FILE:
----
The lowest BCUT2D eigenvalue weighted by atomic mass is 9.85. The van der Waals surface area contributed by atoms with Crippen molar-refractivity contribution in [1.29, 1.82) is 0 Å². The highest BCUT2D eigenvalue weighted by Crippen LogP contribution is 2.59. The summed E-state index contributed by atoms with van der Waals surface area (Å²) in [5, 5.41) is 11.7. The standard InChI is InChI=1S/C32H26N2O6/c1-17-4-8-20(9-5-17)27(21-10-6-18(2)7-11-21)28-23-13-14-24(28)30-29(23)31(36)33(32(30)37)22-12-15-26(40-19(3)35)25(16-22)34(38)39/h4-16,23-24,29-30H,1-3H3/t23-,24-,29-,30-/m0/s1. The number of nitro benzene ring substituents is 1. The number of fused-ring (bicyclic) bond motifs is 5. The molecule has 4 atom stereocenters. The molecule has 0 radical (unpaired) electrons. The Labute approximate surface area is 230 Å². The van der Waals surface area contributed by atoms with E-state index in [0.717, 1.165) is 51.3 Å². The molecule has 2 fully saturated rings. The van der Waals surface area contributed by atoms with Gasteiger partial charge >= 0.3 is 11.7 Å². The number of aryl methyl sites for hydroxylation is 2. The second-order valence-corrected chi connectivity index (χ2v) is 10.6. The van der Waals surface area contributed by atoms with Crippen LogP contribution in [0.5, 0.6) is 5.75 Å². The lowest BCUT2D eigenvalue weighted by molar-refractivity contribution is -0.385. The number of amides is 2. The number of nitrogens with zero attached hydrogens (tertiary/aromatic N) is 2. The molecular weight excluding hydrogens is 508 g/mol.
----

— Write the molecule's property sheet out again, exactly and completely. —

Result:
The lowest BCUT2D eigenvalue weighted by atomic mass is 9.85. The van der Waals surface area contributed by atoms with Crippen molar-refractivity contribution in [1.29, 1.82) is 0 Å². The highest BCUT2D eigenvalue weighted by Crippen LogP contribution is 2.59. The summed E-state index contributed by atoms with van der Waals surface area (Å²) in [5, 5.41) is 11.7. The standard InChI is InChI=1S/C32H26N2O6/c1-17-4-8-20(9-5-17)27(21-10-6-18(2)7-11-21)28-23-13-14-24(28)30-29(23)31(36)33(32(30)37)22-12-15-26(40-19(3)35)25(16-22)34(38)39/h4-16,23-24,29-30H,1-3H3/t23-,24-,29-,30-/m0/s1. The number of nitro benzene ring substituents is 1. The number of fused-ring (bicyclic) bond motifs is 5. The molecule has 4 atom stereocenters. The molecule has 0 radical (unpaired) electrons. The Labute approximate surface area is 230 Å². The van der Waals surface area contributed by atoms with E-state index in [0.717, 1.165) is 51.3 Å². The molecule has 2 fully saturated rings. The van der Waals surface area contributed by atoms with Gasteiger partial charge >= 0.3 is 11.7 Å². The number of aryl methyl sites for hydroxylation is 2. The second-order valence-corrected chi connectivity index (χ2v) is 10.6. The van der Waals surface area contributed by atoms with Crippen LogP contribution in [0.5, 0.6) is 5.75 Å². The lowest BCUT2D eigenvalue weighted by molar-refractivity contribution is -0.385. The number of amides is 2. The number of nitrogens with zero attached hydrogens (tertiary/aromatic N) is 2. The molecular weight excluding hydrogens is 508 g/mol.